What should I do if my mobile phone is lost or stolen?

by Corinne Webb | Apr 29, 2019
Picture of theft of a gadget on a underground platform

 

We’ve all been there - the stomach churn when you notice your phone isn’t in your pocket. The increased heart rate when you check your bag and it’s nowhere to be found. The magnificent relief when Alex from accounts returns it after you left it in the staff kitchen when sneaking a donut. Easily done. 

But what if, heaven forbid, your phone was really lost or stolen? What steps should you take? Here are our top tips:

Double check it's not nearby

You can use apps like Find My iPhone or Find My Mobile and equivalents to remotely track the location of your misplaced device. This way you can make sure that it’s not just tucked away in a pair of jeans or down the back of the sofa (fingers crossed).

You can also use this handy software in other ways to safeguard your phone and data. For example, Find My Mobile for Android lets you remotely back up data to the cloud, lock the screen, block access to Samsung Pay and even delete all the data stored on your device. So, make sure you set this up immediately after you purchase the handset. This kind of remote tracking software is usually built in and free. Functions differ by make and model so make sure you read your user manual to discover what’s available on your specific phone.

Surprisingly, in a recent report* Protect Your Bubble found just 26% of people would remotely lock and wipe their phones using Find My iPhone or Find My Mobile if their phone was lost or stolen, leaving themselves wide open to cyber-crime. Risky business! 

Report it to your network provider

In the first instance, let your network provider know your phone is lost or stolen. They will be able to block your sim so that no one else can use it or make unauthorised calls. If you don’t let your network know, there’s a chance that someone could use your phone, run up a bill and you could be liable for the cost. If your mobile turns up again the network can usually unblock it. When reporting your phone as stolen to your network, request the IMEI number of the handset at the same time, as this will be useful for reporting the theft to the police.

Report it the the local police

With their high value and portability, mobile phones are prime targets for opportunist thieves. If you think your phone may have been stolen, it’s best to report it to the police station nearest to where the theft took place. Provide them with your mobile IMEI as this will help to identify your phone should it be found. Also, make sure to obtain your crime reference number for future updates and to pass onto your insurance company if you covered your device.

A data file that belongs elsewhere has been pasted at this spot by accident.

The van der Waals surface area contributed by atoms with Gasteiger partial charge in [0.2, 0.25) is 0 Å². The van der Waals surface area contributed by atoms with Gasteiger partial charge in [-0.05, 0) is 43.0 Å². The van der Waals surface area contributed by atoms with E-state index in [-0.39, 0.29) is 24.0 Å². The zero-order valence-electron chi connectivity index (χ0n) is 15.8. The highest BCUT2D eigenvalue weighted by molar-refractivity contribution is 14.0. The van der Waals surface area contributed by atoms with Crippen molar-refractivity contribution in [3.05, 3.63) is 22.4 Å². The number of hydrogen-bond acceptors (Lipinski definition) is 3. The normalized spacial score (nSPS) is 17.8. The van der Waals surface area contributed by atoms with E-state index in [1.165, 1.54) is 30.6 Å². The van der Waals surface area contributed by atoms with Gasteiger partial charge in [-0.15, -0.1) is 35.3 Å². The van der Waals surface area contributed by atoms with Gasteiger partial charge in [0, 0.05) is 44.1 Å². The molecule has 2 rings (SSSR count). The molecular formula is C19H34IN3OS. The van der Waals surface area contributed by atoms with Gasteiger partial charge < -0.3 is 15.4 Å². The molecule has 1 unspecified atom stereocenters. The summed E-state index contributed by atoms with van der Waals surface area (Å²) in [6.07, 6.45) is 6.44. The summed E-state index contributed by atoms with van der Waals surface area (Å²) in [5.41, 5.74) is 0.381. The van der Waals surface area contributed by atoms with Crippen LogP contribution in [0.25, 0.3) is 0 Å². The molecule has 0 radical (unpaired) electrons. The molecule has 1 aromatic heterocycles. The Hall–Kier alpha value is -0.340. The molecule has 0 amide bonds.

Change all your passwords

We heard that resounding groan! But with banking apps the norm and identity fraud an ever-growing threat, you can never be too careful. The thought of doing this is way worse than actually doing it, so play it safe and reset your passwords - particularly those for your social accounts, email and banking.

Our report also revealed that only 32% of people would change their social media, email and banking passwords after losing their device or having it stolen, again potentially exposing their valuable data to criminals. Living on the edge!

Preparation, preparation, preparation!

Advice about what to do after your phone is lost and stolen is all well and good, but the reality is, preparation is the key!

Make sure your remote access is set-up and make sure you’re fully versed with your tracking app. Note down your handset IMEI for ease when reporting theft or go one step better and register your mobile phone with Immobilise (a free possessions-register used by the UK police force to return stolen items to owners) in advance.

And of course, for true peace of mind, consider Protect Your Bubble mobile phone insurance. We can cover you for theft as standard and loss as an optional extra**

 

* Nationally representative survey of 1,001 UK residents aged 16 and over carried out Protect Your Bubble.com and Censuswide between 16 January 2019 and 21 January 2019. For more information please contact: Stewart Paterson, Rhizome Media T: 07496 026770| E stewart@rhizomemedia.co

**Terms and conditions, exclusions and excesses apply 

 

Your session

You have been inactive for 10 minutes. You will be automatically logged out soon.

Your session

You have been logged out.